I notice that the tasks you list as "don't take effort" map closely to how I would describe stereotypes of tasks that are "women's work", and I often see what it takes to remember them and make sure they happen described as "emotional labor". I wonder to what extent the perception of "takes effort" may map to, or stem from, "see it culturally praised/rewarded".
I would be interested in reading more about how you balance the "it's ok to take it easy some/much of the time" mindset with still making good progress on the things you find important, because that's something I struggle with myself. I craft some illusion of balance by fluctuating between being too strict with myself for the sake of productivity and too lenient with myself for various diverse excuses that dress up as good reasons, but I find the stable midpoint quite elusive.
"What’s more: such strings can’t be severed. Try, for example, to make the two whiteboards different. Imagine that you’ll get ten million dollars if you succeed. It doesn’t matter: you’ll fail. Your most whimsical impulse, your most intricate mental acrobatics, your special-est snowflake self, will never suffice: you can no more write “up” while he writes “down” than you can floss while the man in the bathroom mirror brushes his teeth. "
I'd just flip a coin a bunch of times and write its results, or do some similar process to introduce entropy!
But wait, the simulation is set up such that all inputs are identical, including my observation of the coin flip.
In this case, where's the proof that the two copies of me are actually different entities? How could you prove to either entity that it's not the same person as the other, without violating the "all inputs are identical" constraint?
If it cannot be proven that they're separate individuals in a meaningful or useful way, doesn't the whole thought experiment collapse into "well obviously if I want something written on the whiteboard in my room, I just write it there"? I think that proving to the AI that there were 2 whiteboards and they were separate would itself violate the terms of the experiment.
With how I use the language, I'd call your examples A and B both tasks of "predicting". I view predicting as distinct from learning in that predicting deals with the future, whereas learning deals with synthesizing data about the past.
When I hunt for examples of what I call "learning" that hinge on deciding, the results I find are of the subset of learning that I call experimentation. For instance, to learn whether peaches will grow in my yard, I planted a peach tree and then will observe it for several years.
For anyone else who happens across the broken link later, https://web.archive.org/web/20190211231159/http://www.ayeconference.com/lullaby-language/ .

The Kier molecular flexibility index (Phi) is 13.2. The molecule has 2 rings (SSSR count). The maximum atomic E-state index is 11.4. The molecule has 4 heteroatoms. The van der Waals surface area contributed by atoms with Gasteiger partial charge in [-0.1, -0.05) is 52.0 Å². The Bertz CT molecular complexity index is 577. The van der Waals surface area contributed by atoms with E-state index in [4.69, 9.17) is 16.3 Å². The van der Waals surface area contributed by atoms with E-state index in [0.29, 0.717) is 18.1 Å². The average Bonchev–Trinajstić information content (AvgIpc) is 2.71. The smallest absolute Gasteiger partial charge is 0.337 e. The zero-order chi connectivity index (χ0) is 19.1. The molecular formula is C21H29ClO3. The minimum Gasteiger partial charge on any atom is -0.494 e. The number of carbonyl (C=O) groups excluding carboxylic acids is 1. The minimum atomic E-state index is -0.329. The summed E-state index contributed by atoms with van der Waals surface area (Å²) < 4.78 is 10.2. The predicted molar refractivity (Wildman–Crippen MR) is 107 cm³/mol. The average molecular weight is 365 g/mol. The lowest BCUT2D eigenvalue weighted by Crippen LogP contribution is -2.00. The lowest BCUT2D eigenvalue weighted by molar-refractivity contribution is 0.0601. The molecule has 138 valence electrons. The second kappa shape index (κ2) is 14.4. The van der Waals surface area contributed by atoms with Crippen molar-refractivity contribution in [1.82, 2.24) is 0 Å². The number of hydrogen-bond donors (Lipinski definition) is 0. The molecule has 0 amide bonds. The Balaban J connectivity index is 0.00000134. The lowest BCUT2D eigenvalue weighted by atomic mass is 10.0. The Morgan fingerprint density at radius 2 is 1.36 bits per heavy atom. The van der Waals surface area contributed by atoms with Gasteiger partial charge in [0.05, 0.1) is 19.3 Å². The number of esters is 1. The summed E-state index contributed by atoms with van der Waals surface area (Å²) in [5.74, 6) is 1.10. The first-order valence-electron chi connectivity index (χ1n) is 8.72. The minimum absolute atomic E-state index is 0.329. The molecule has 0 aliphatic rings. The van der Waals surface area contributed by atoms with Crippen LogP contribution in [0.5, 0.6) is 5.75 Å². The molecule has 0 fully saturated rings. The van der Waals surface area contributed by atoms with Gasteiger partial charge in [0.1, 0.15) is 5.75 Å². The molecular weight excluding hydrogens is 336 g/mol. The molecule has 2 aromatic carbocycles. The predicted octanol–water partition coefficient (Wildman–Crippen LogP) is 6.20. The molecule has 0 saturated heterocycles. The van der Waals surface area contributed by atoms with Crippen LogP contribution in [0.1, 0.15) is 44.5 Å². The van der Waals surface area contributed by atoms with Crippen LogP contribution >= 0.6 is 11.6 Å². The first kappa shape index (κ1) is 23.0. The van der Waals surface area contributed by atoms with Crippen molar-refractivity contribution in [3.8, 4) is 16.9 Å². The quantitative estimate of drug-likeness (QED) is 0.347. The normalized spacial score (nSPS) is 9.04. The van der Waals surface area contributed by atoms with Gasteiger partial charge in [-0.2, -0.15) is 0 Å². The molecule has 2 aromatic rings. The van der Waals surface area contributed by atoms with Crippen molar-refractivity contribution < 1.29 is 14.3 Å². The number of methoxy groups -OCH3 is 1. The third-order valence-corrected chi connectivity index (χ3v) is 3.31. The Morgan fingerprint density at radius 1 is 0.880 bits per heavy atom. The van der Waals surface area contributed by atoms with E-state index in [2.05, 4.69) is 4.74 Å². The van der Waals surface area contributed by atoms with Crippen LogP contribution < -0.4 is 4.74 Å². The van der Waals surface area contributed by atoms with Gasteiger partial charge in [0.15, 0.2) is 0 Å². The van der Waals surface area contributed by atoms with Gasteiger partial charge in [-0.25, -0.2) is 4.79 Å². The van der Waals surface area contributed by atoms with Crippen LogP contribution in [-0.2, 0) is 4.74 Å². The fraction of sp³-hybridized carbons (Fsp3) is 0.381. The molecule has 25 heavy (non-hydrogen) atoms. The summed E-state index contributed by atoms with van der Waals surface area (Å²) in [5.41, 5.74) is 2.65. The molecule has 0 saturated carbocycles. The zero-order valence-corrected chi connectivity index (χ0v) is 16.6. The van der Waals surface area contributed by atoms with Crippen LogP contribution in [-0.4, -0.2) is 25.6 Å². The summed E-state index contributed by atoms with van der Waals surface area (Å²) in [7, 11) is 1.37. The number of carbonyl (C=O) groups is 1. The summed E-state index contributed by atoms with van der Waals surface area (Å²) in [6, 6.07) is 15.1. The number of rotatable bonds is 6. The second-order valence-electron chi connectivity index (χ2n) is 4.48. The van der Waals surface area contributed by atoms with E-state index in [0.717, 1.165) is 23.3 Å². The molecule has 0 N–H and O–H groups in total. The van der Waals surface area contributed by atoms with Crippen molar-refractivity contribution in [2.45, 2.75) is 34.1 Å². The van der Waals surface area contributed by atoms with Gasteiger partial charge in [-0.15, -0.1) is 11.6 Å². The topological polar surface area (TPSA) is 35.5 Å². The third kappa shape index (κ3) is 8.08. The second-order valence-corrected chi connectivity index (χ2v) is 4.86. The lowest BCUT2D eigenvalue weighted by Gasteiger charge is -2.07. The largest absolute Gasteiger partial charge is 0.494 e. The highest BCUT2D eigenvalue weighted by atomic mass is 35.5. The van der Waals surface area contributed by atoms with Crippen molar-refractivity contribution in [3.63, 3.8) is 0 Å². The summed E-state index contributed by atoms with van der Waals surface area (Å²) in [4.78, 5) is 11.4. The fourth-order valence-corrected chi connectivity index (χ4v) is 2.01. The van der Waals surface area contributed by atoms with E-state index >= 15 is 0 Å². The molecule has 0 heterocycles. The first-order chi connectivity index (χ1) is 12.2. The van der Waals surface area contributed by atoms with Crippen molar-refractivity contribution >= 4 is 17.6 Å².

The recommended translations:
"Should" -> "probably won't"
"Just" -> "have a lot of trouble to"
"Soon" -> "I don't know, but don't keep bothering me"
You highlight a difference that relates to why I don't feel like I do my best work in academia. I think an overarching project -- "I want to learn enough biology to cure cancer" or "I want to learn enough electrical engineering to design audio equipment" or even "I want to learn enough marketable skills to make a truckload of money" can turn academics into project-aligned work.
However, looking for one's personal project or motivation for being in academia and finding only "well I guess people praised me when I said I wanted to be a scientist" or similarly uncompelling motives can be dangerously demotivating.
I wouldn't claim that my study process is anywhere near perfect, but I find that I have the easiest time studying for particular projects rather than just for its own sake. Watching things I learn contribute to progress on my understanding of the task that I concretely care about it a highly effective reinforcement of the study behaviors.
I'd guesstimate it about 90% "things people are too pessimistic on", 10% "things people are too optimistic on". They definitely cherry-picked to make a point, but then any compression of world events into a handful of statistics is going to be lossy in some direction or another.
https://upgrader.gapminder.org/ is extremely nifty.
I map the spectrum of hyperlink usage styles between the extremes of Wikipedia vs everything2.
I have been pleasantly surprised to find much writing in the "Rationalist" internet spaces to lean strongly toward the latter. I think it shows simultaneously a certain faith in the cleverness of one's readers, and abdication of any perceived responsibility to prioritize lack-of-ambiguity for all possible readers over higher accuracy and subtlety for the target audience.
And "stop trying to make me do chores for you so that I can put that time toward the things I want instead" isn't in that same goal category?